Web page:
DCC Donnerstag: Wizards, Elves and the Supernatural Patrons Who Love Them

Heading into this post, I know I want to keep this short. I'd like to get back into writing DCC Donnerstag articles more regularly (like, probably on Donnerstag), and so I've decided that, when no huge topic presents itself, I'll try to tackle some of the smaller, stickier ones. Today, I'm turning my attention toward, as the title says, wizards, elves and the supernatural patrons who love them/are loved by them. 

Scarcity of Patron Bond

Yes, every elf knows the spell Patron bond, but not every wizard does. The elves' knowledge of this spell signifies how familiar they are, as a race, with selling themselves out for supernatural power. Human wizards, on the other hand, possess no natural aptitude in this regard and must actually learn the Patron bond spell to create the bond, have someone with an existing bond to the desired patron cast the spell for them or find some other extraordinary way to enter into the bond contract with the patron. I think it should be fairly safe to assume that the great wizards of the world likely serve one or more patrons (see below) and probably know Patron bond; it wouldn't be unseemly for them to require apprentices to enter into a supernatural bond with a preferred patron, would it? Perfoming Patron bonds for others is a great way for adepts to improve their relationship with an existing patron, and so while the spell may be somewhat scarce, opportunities to have it cast on one's behalf should be present, even if the bargain may not be exactly what you're looking for.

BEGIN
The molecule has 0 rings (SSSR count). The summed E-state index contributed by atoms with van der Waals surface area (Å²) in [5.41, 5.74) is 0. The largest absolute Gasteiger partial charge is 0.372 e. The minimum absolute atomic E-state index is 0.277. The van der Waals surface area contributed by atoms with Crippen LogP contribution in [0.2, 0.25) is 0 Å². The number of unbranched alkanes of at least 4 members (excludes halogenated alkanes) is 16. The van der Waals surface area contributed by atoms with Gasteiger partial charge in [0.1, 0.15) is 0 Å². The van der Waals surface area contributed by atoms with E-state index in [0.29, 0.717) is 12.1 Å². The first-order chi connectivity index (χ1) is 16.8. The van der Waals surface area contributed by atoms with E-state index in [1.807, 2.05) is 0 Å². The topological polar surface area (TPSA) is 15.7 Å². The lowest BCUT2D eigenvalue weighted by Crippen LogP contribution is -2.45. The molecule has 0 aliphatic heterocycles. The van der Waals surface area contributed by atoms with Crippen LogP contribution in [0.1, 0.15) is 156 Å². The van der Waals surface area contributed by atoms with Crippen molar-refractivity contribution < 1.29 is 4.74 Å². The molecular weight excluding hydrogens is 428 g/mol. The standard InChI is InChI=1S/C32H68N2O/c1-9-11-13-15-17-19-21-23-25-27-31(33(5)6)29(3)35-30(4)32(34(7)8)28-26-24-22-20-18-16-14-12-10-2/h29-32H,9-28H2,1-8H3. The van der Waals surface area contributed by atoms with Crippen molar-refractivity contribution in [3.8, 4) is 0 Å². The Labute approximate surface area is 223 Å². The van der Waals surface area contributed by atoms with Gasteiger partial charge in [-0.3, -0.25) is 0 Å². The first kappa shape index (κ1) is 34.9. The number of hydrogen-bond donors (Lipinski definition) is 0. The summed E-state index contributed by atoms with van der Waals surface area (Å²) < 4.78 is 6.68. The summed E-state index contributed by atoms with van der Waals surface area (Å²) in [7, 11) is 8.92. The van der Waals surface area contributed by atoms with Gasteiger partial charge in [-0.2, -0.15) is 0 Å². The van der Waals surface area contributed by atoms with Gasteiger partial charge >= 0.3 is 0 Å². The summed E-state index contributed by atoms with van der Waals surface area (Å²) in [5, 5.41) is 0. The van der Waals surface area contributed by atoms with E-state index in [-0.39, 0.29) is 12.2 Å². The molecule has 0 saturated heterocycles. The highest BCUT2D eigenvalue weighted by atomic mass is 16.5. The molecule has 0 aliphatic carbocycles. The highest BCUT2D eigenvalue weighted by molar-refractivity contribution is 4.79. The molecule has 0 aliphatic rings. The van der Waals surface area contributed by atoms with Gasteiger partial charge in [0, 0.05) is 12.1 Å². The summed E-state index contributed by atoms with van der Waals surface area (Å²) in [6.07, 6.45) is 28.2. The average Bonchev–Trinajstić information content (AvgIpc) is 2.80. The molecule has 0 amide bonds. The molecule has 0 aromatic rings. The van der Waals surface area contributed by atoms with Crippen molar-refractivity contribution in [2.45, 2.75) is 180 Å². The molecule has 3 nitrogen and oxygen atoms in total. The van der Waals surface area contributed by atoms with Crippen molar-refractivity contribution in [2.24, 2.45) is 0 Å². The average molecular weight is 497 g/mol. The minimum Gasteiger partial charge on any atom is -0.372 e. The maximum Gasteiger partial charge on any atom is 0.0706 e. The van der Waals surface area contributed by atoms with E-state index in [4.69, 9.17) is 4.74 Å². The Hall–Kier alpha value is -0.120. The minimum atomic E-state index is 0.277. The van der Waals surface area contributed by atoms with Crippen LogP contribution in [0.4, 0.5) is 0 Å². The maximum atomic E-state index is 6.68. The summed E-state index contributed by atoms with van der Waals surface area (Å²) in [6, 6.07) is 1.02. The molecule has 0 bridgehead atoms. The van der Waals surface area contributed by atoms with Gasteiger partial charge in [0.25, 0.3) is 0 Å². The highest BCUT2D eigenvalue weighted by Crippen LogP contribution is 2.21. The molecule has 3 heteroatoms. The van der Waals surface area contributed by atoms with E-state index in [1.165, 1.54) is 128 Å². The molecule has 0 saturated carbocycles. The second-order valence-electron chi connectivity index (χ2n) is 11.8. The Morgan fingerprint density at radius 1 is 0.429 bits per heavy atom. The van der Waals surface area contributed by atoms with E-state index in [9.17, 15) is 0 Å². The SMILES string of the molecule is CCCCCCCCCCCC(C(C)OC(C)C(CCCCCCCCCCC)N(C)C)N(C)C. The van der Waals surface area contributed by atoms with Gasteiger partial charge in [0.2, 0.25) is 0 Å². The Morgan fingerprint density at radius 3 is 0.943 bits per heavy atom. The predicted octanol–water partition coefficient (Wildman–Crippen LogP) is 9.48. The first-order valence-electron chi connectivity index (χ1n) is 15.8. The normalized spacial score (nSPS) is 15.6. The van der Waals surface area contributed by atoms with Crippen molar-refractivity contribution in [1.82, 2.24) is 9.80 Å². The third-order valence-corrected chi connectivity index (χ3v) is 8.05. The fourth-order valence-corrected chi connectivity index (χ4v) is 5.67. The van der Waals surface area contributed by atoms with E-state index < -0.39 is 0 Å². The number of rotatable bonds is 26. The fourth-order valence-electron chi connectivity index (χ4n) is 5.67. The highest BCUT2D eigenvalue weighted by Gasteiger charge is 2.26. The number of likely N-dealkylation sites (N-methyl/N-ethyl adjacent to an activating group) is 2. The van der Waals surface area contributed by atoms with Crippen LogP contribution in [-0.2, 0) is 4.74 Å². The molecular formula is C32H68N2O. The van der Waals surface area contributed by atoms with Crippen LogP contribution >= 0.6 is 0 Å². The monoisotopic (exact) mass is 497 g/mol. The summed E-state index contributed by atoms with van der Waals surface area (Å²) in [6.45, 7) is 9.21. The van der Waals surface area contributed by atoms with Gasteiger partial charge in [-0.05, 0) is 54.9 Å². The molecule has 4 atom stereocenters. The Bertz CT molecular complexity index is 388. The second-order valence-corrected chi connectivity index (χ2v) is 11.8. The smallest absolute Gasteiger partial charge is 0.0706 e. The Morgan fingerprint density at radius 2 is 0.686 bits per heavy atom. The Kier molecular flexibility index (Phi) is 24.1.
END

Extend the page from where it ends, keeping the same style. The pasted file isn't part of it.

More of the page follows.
Multiple Patrons

Sorcerers are not clerics, are not clerics devoted slavishly to one being. No, sorcerers do not place themselves below their patrons like clerics make themselves subservient to gods; instead, they are willing to create a "Dutch book" of contracts and compacts with otherworldly powers in order to assure themselves the greatest possible personal magical might. Yes, a wizard or elf may favor one particular patron, but rarely does he make deals with one supernatural to the exclusion of all others. It is, of course, incumbent upon the sorcerer to make good on the terms of each of his supernatural pacts, which can be made much more difficult when the terms of these pacts come into conflict with one another; when currying favor with warring patrons, the sorcerer may find himself as the middle against which both sides are played. 

Next time, we'll look into some of the mechanics of the patron bond and how we DCC Judges have a lot of flexibility to use them to our advantage.